Central Cascades Wilderness Strategies

Need to Manage Visitor Use within the Central Cascade Wilderness Areas

Three sisters mountains with quote from the Wilderness Act

Between 2011 and 2016 the Forest Service noted substantial increases in visitation to the five Central Cascades Wilderness Areas (Mt. Jefferson, Mt. Washington, Three Sisters, Waldo Lake and Diamond Peak) coinciding with notable increases in vegetation trampling, loss of meadow and riparian vegetation, tree damage, human and dog waste, widening and braiding of trails, overcrowding and unsafe parking conditions, and compaction of sites in these areas.

graphs showing increase in visitation to wilderness areas between 2011 and 2016Despite 19 Forest Service and volunteer wilderness rangers taking enforcement measures and doing daily outreach, education and patrolling of these wilderness areas the impacts continued to increase as annual visitation grew 15-20% year after year.

In the winter of 2016 Forest Supervisors on the Deschutes and Willamette National Forests reached the conclusion that a change in management strategies for the wilderness areas was needed. In January 2017 they created a team of resource specialists to gather data and develop a range of management strategies to meet the mandates of the Wilderness Act, as established by Congress.

Developing the Management Strategies

One principle guiding the team of specialists was to develop alternative strategies for managing visitor use that would both provide broad access to wilderness areas for visitors while making sure the wilderness was managed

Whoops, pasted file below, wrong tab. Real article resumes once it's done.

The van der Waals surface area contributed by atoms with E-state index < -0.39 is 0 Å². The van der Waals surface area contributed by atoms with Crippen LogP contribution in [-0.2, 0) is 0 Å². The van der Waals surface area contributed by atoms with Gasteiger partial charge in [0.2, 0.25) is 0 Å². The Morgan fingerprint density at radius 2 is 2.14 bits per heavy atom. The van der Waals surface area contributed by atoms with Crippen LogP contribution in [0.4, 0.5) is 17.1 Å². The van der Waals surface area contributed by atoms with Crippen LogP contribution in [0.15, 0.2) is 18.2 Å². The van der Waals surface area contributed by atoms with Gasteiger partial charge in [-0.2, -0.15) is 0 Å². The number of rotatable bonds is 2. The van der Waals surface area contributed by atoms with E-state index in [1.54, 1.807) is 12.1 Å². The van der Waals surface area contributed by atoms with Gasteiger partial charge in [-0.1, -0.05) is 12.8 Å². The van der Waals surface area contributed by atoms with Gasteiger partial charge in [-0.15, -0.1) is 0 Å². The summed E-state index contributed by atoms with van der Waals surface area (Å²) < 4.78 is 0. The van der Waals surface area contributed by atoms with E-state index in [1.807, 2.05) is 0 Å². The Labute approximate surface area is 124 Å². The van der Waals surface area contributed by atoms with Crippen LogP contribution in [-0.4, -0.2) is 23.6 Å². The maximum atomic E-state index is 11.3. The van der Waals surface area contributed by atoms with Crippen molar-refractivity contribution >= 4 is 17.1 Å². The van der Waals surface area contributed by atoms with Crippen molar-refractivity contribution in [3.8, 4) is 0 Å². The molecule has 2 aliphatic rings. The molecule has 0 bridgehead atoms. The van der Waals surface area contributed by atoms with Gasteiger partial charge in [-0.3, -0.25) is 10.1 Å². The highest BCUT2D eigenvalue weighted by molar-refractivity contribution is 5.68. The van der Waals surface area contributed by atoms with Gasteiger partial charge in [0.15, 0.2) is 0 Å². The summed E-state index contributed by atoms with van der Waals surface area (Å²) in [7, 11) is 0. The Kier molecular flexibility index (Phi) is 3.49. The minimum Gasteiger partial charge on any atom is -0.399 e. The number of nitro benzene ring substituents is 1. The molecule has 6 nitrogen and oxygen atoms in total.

in such manner as will leave them unimpaired for future use and enjoyment as wilderness, and so as to provide for the protection of these areas, the preservation of their wilderness character …(Wilderness Act, Section 2).”

Following public comment on an initial proposal for management in May and June 2017, the team began developing alternative strategies in response to public comment and additional data.

During 2017 and early 2018, the team developed and analyzed the environmental impacts of a range of  visitor use management strategies. In April 2018, a range of five alternative strategies went out for public comment (see adjacent table). Meetings were held with various interest groups as well as four public meetings and a Wilderness Pub. Over 500 individual or group comment letters or inputs were received along with close to 5,000 comment form letters.

Five alternative strategies have been analyzed, which range from lesser to broader changes in management. Learn more about the alternative strategies here. The Draft Environmental Assessment (EA) was released on April 20, 2018 and can be found at https://bit.ly/2HHav6V.

For more information contact:

Beth Peer
Special Projects Coordinator, Deschutes National Forest

Matt Peterson
Assistant Recreation Staff Officer, Willamette National Forest